“Second hand books are wild books, homeless books,” wrote Virginia Woolf. “They have come together in vast flocks of variegated feather, and have a charm which the domesticated volumes of the library lack.” Perhaps this is why Sotheran’s, one of the oldest rare and antique bookstores in the world (“One year away from closing since 1761,” as the store’s running joke goes), seems like a dark forest full of adventure.
In Once Upon a Tome: The Misadventures of a Rare Bookseller, satisfyingly named book dealer Oliver Darkshire extends an invitation into the shadowy and ever so slightly dangerous realm of this London bookshop. Health and safety hazards lurk around every turn. Towers of forgotten boxes rustle without prompting. Crumbling esoteric publications must be delivered to nameless agents on train platforms. As Darkshire portrays it in his humorous and hyperbolic memoir, bookselling is as far from a tame profession as you can get, more akin to joining MI6 or the CIA, or perhaps taking up professional snake handling.
Darkshire insists he simply stumbled into a career at Sotheran’s by responding to an advertisement after a series of failed attempts to land or hold down other jobs. His quirkiness, his adoration of history and his wide-eyed sense of wonder at the magic of books marked him as uniquely suited to the position (which largely entailed sitting behind a postage stamp-size desk by the door, as a first line of defense against customers). As Darkshire leads readers through the stacks, opening and closing various mysterious cupboards, we experience the thrill of being invited into his secret world. Peopled with taxidermied birds, a resident ghost and a band of frazzled booksellers, Sotheran’s constitutes its own small, puckish kingdom. Darkshire’s prose is so confiding in tone that the reader feels firmly included in this insular, bookish underworld.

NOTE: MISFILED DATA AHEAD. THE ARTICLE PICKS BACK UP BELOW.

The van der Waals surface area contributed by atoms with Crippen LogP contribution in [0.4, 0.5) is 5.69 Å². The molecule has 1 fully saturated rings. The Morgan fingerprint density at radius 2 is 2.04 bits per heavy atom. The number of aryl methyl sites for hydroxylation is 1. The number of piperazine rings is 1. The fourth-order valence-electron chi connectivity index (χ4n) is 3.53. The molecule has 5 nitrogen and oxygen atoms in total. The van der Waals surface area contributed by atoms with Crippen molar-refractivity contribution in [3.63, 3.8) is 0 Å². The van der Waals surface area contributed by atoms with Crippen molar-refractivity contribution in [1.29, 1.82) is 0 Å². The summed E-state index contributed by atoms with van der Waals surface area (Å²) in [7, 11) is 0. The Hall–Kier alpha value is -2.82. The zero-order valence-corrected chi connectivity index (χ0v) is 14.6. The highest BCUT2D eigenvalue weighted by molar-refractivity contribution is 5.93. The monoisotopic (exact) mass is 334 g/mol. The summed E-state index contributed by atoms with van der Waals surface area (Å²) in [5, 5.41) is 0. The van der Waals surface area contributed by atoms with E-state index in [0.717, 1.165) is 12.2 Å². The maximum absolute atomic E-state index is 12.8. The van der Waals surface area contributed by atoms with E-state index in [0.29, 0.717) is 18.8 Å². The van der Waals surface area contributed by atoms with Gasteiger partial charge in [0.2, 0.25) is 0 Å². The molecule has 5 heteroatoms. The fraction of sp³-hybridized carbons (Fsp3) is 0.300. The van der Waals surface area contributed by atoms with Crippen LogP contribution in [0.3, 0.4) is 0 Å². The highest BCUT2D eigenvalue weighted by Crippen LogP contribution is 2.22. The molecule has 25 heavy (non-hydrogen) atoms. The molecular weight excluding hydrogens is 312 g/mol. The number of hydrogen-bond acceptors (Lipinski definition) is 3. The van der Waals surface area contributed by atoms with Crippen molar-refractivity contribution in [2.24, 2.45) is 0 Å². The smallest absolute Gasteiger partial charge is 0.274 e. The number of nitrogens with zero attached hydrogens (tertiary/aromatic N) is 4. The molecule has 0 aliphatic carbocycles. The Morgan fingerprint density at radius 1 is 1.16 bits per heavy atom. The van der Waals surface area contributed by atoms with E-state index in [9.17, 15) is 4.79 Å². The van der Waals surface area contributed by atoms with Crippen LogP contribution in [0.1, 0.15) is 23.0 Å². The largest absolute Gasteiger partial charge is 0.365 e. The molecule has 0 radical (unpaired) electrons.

For the devoted book hoarder and hunter, reading Once Upon a Tome is similar to the deliciously bewildering experience of wandering through a rare bookstore, not knowing what treasure might be just around the corner. Darkshire’s chapters are helpfully labeled with headings such as “Natural History” and “Modern First Editions”—but upon closer scrutiny, they are stuffed with stories that sometimes connect to the subject they are filed under only by the thinnest thread. In some books this would tangle the narrative into a volume of pure chaos, but through some kind of cheerful alchemy, it only adds to the magic of our journey through Sotheran’s. One is never in control in a bookstore; this is an indisputable fact long known by all book lovers. The sooner you surrender to the curious internal logic of this world of books, the sooner the magic begins.